The temporary stewards of Iraq’s future reclaimed their nation two days early, accepting limited power Monday from U.S. occupiers who wished them prosperity and handed them a staggering slate of problems — including a lethal insurgency the Americans admit they underestimated.
With the passing of a sheaf of documents and a prime minister’s oath on a red Quran, the land once ruled by Saddam Hussein received official sovereignty from U.S. administrators in a secretive ceremony moved up to thwart insurgents’ attempts at undermining the transfer.
“The Iraqi people have their country back,” President Bush said at a NATO summit in Istanbul, Turkey.
On paper, the U.S.-led Coalition Provisional Authority granted power to Iraq’s interim government at 10:26 a.m., 467 days after the U.S. invasion began. The reality is more complicated: Some 145,000 foreign forces — most of them American — remain in charge of keeping rebellion at bay.
The U.S. civilian authority, which rode in on a swift military victory that swept away Saddam’s generation-long regime, withdrew quietly. Its leader, L. Paul Bremer, left Iraq aboard a military plane two hours after the transfer and was swiftly succeeded by U.S. Ambassador John Negroponte.
Hours later, NATO leaders agreed to help train Iraq’s armed forces — a decision that fell short of U.S. hopes that the security alliance would take a larger role in Iraq.
Prime minister's inaugural address
One British soldier was killed and two were wounded Monday by a roadside bomb in Basra, southern Iraq, but otherwise the country was relatively peaceful.
The transfer ceremony was held in the heavily guarded Green Zone against a backdrop of Louis XIV furniture and a row of Iraqi flags — the same green-black-red banner that flew over the nation while Saddam was in power.
“Please let us not be afraid by those outlaws that are fighting Islam,” interim Prime Minister Iyad Allawi said in his inaugural address. “Some of them have already gone to the fires of hell and others are waiting their turn.”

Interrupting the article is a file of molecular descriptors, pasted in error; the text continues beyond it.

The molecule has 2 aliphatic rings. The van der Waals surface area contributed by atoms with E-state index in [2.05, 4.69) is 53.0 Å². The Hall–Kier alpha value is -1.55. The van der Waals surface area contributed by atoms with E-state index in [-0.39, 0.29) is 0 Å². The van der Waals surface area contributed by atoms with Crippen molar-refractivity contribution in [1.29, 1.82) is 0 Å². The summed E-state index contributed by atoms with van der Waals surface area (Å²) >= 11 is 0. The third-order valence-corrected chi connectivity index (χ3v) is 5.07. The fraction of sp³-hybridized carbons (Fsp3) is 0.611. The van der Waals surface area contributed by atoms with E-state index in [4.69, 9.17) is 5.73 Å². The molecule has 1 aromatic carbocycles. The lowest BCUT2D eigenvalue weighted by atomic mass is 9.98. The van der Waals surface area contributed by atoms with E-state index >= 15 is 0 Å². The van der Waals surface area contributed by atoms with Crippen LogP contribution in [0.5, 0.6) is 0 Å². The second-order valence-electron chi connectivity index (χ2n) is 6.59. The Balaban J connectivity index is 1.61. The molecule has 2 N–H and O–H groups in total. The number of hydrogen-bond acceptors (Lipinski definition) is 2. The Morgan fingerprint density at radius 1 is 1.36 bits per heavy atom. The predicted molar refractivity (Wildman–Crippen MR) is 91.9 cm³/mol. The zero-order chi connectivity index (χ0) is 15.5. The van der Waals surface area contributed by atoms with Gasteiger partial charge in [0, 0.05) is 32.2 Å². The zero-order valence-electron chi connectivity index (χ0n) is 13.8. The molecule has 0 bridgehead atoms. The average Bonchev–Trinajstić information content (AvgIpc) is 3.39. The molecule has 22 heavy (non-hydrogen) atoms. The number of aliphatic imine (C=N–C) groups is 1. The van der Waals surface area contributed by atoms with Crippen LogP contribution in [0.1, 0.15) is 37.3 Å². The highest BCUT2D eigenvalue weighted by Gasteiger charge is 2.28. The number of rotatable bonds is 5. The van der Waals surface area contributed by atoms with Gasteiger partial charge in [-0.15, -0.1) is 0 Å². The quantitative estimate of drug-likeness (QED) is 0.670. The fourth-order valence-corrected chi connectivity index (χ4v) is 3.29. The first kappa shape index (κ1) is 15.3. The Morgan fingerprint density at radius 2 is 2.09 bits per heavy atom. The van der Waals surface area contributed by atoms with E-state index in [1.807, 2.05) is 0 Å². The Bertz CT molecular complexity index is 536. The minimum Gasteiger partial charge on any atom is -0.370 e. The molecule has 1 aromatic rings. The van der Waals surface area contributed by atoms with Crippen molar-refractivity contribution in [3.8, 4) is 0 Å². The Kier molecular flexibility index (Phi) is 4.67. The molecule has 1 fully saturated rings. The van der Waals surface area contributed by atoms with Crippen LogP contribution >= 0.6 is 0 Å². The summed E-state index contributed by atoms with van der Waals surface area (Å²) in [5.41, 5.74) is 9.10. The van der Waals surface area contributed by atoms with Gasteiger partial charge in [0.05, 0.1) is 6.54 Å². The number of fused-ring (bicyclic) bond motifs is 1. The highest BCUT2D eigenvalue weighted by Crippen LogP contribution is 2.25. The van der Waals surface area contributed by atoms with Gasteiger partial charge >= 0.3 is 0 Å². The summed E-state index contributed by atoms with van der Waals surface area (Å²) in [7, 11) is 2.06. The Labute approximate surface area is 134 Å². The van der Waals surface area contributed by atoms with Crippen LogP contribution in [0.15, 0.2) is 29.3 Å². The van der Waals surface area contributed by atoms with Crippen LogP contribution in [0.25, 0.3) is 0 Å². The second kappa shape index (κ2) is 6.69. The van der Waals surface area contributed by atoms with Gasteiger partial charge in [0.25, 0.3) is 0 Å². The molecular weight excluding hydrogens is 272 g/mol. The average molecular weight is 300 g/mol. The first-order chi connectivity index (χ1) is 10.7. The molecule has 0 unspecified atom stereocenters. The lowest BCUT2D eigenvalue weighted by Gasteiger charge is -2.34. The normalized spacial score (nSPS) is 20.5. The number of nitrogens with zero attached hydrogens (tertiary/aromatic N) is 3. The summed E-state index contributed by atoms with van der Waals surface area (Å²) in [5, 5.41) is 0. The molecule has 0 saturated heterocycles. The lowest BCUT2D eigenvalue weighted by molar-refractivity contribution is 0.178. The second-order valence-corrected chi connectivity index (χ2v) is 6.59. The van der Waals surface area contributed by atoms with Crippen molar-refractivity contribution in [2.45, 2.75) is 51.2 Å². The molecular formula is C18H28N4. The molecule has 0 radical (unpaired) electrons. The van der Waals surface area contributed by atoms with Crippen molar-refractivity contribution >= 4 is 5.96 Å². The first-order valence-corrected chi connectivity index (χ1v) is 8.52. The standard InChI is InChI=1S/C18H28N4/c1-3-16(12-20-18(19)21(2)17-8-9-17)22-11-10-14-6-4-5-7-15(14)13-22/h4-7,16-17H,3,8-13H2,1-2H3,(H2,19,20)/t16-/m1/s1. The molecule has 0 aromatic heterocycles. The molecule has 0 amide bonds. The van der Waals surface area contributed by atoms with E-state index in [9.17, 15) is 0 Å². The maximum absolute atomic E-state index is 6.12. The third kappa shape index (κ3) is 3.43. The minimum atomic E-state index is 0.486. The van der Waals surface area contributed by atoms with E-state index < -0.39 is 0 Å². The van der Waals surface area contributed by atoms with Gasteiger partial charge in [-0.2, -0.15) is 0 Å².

Bush, whose Iraq policy has drawn criticism abroad and, more recently, at home, was passed a note from National Security Adviser Condoleezza Rice that put it this way: “Mr. President, Iraq is sovereign.”
Bush wrote “Let freedom reign!” on the note and passed it back, according to White House spokesman Scott McClellan.
On the streets of the Iraqi capital, there was no sign of unusual activity or celebratory gunfire.
Iraq’s tentative step toward democratic rule will operate under major restrictions — some imposed at the behest of the country’s influential Shiite Muslim clergy, which wanted to limit the powers of an unelected administration.
The interim government will hold power for seven months until, by U.N. Security Council resolution, elections are held “in no case later than” Jan. 31. The Americans retain responsibility for security.
“The political arm of our operation here has gone out of business. Certainly the military operation has not gone out of business,” Brig. Gen. Mark Kimmitt, the coalition deputy operations chief, told AP Radio.
Though the government is unable to amend the interim constitution, it assumes responsibility for the daunting problems that have bedeviled U.S. occupiers for more than a year — public turbulence, a ruined infrastructure that has angered the citizenry and, most urgently, the accelerating and violent insurgency that has left hundreds dead.
It must make initial attempts to stitch together a patchwork of ethnicities that Saddam pitted against each other — including Iraqi Kurds who had carved out a largely autonomous region in the north.
It also inherits responsibility for the fate of Saddam, the dictator-turned-prisoner whose harsh rule left tens of thousands dead. His brutality and Iraq’s alleged terror links was one reason cited by Bush for the decision to invade.
Saddam will be transferred to the custody of his countrymen and will appear before an Iraqi judge in the “next few days” to face charges, officials said Monday. A military spokesman said he will remain in a U.S.-run jail because the Iraqi government lacks a suitable prison.
The months since his regime’s demise have produced headache after headache for the U.S. government, even as it insists that slow, steady progress toward instituting democracy is under way.